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I have a very nice over-the-range microwave that died after 6 years of use (or after 8 months of renting to a very messy person). To replace with the same model used would be cost over $250, thus I decided to trouble shoot it.

If i place a cup of water in the microwave everything seems to work, but the water does not get hot.

I verified the mode stirrer rotates freely, and that it's motor actively turns when the microwave is on. The inside of the wave-guide, the motherboard, and the magnetron are surprisingly clean given the state the rest of device was in.

Because the magnetron is the most expensive part in the microwave, I'm a bit hesitant to order one and try swapping it out.

Are their any other parts besides the mode stirrer I should consider testing / replacing before replacing the magnetron?

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2 Answers 2

Somewhere on the magnetron is a thermal fuse or cutoff. When the magnetron gets to hot, it shuts off power to the device. Some of these fuses reset once the device cools, some don't. Sounds like you have one of the later. You can replace the fuse, temp rating is usually written on the device itself. While you're in there, clean the cooling fins on your magnetron with 409 or similar cleaner and a toothbrush. Buildup of kitchen grease on them can make the magnetron run too hot. Also check that the cooling fan, if any, is working, has a free air path, and is pointed at the magnetron fins. When my microwave started cutting out, all it took was a good magnetron cleaning to get it running again. Sounds like your thermal fuse is a one-shot though. You might replace it with a auto-reset version.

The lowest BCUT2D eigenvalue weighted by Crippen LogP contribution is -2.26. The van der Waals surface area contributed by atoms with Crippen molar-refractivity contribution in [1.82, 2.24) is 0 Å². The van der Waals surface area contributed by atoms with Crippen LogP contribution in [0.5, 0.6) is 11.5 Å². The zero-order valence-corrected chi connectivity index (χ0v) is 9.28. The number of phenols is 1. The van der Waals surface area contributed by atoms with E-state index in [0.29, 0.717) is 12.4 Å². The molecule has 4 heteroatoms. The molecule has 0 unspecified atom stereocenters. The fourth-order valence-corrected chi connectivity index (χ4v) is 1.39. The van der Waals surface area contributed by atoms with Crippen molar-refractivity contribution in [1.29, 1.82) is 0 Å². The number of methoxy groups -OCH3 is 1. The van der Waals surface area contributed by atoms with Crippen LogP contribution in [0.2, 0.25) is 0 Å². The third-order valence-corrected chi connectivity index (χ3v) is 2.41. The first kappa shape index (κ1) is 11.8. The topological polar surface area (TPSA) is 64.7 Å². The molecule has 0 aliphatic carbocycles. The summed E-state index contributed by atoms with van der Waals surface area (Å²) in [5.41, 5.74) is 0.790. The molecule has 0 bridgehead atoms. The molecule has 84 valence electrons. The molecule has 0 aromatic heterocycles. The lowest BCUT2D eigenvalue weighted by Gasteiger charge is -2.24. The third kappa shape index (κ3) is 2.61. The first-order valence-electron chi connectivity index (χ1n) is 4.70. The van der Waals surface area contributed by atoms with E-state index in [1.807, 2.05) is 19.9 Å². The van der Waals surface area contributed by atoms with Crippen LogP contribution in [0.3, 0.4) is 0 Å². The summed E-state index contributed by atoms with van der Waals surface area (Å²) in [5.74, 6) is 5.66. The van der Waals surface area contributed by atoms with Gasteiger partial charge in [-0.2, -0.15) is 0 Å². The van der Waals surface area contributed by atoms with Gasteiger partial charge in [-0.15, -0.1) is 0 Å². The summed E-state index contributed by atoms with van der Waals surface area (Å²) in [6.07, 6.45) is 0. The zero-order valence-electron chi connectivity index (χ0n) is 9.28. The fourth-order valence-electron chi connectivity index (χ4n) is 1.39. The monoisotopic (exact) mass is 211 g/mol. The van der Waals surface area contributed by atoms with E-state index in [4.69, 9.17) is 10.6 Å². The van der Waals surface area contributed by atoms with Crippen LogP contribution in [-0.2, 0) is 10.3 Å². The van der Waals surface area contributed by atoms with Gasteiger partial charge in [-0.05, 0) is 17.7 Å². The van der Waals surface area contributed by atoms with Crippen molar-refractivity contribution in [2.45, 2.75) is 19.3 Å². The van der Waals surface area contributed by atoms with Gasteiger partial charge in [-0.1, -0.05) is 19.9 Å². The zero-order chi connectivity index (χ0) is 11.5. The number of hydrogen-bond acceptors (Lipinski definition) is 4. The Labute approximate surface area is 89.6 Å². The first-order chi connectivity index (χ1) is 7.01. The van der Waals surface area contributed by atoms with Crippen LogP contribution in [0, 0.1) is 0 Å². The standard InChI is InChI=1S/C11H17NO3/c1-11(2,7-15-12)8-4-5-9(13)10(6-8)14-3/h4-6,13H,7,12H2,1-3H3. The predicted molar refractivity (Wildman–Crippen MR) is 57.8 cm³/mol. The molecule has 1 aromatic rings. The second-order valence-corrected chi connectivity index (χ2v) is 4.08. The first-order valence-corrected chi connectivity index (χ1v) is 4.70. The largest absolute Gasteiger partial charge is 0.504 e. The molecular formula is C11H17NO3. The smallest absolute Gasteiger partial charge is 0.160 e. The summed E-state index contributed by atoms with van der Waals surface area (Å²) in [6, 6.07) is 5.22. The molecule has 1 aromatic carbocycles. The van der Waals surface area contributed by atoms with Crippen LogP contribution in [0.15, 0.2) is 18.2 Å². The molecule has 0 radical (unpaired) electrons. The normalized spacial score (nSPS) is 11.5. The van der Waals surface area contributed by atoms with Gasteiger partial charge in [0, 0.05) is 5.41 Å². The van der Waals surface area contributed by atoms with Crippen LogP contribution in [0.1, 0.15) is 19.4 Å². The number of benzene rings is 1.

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I swapped with another magnetron, but had no luck; I'll hunt for the temperature fuse tomorrow and report back if it's separate. –  virtualxtc Apr 27 at 7:24
I'm having trouble finding the temperature fuse. –  virtualxtc Nov 2 at 22:28
They can look like this: google.com/… –  Wayfaring Stranger Nov 2 at 23:51
But on microwaves I usually find something like this: google.com/… It'll be screwed down somewhere near the magnetron. –  Wayfaring Stranger Nov 2 at 23:52

Sounds like the magnetron is faulty. Remove it and use a multimeter to test between one pin and the body and then also test from the second pin to the body of the magnetron. If there is resistance , change it. They are cheap on eBay . The fuse from the large capacitor to the large transformer is usually blown as well. Good luck

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if you check my comment on Wayfaring's answer back from April, you'll see I swapped out the magnetron and it did not fix the problem. –  virtualxtc Nov 2 at 22:27

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